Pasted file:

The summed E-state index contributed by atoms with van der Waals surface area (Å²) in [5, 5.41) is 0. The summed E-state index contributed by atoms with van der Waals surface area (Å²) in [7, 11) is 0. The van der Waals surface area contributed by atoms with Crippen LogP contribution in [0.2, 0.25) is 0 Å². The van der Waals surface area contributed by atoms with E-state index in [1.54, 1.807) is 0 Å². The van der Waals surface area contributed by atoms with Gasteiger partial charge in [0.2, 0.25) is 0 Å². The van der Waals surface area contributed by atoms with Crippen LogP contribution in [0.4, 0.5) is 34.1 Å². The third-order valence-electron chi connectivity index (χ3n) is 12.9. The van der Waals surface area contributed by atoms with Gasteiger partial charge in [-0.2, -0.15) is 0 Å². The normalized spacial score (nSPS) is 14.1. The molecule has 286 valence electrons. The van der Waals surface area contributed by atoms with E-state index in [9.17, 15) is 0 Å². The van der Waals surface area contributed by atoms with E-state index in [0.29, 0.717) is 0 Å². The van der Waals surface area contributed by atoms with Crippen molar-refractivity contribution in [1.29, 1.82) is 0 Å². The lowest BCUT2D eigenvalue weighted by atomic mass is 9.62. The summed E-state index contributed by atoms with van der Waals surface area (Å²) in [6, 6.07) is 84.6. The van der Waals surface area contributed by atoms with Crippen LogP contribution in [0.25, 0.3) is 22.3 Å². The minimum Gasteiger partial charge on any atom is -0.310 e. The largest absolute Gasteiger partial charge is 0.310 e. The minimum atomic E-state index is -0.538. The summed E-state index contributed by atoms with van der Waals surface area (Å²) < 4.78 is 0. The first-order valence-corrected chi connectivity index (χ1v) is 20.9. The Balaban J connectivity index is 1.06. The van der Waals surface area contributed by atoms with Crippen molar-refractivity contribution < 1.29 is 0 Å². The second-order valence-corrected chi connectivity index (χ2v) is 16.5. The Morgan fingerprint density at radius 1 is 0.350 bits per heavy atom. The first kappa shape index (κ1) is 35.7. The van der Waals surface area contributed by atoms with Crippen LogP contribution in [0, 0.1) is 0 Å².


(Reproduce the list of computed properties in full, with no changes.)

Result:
The summed E-state index contributed by atoms with van der Waals surface area (Å²) in [5, 5.41) is 0. The summed E-state index contributed by atoms with van der Waals surface area (Å²) in [7, 11) is 0. The van der Waals surface area contributed by atoms with Crippen LogP contribution in [0.2, 0.25) is 0 Å². The van der Waals surface area contributed by atoms with E-state index in [1.54, 1.807) is 0 Å². The van der Waals surface area contributed by atoms with Gasteiger partial charge in [0.2, 0.25) is 0 Å². The van der Waals surface area contributed by atoms with Crippen LogP contribution in [0.4, 0.5) is 34.1 Å². The third-order valence-electron chi connectivity index (χ3n) is 12.9. The van der Waals surface area contributed by atoms with Gasteiger partial charge in [-0.2, -0.15) is 0 Å². The normalized spacial score (nSPS) is 14.1. The molecule has 286 valence electrons. The van der Waals surface area contributed by atoms with E-state index in [9.17, 15) is 0 Å². The van der Waals surface area contributed by atoms with E-state index in [0.29, 0.717) is 0 Å². The van der Waals surface area contributed by atoms with Crippen molar-refractivity contribution in [1.29, 1.82) is 0 Å². The lowest BCUT2D eigenvalue weighted by atomic mass is 9.62. The summed E-state index contributed by atoms with van der Waals surface area (Å²) in [6, 6.07) is 84.6. The van der Waals surface area contributed by atoms with Crippen LogP contribution in [0.25, 0.3) is 22.3 Å². The minimum Gasteiger partial charge on any atom is -0.310 e. The largest absolute Gasteiger partial charge is 0.310 e. The minimum atomic E-state index is -0.538. The summed E-state index contributed by atoms with van der Waals surface area (Å²) < 4.78 is 0. The first-order valence-corrected chi connectivity index (χ1v) is 20.9. The Balaban J connectivity index is 1.06. The van der Waals surface area contributed by atoms with Crippen molar-refractivity contribution < 1.29 is 0 Å². The second-order valence-corrected chi connectivity index (χ2v) is 16.5. The Morgan fingerprint density at radius 1 is 0.350 bits per heavy atom. The first kappa shape index (κ1) is 35.7. The van der Waals surface area contributed by atoms with Crippen LogP contribution in [0, 0.1) is 0 Å².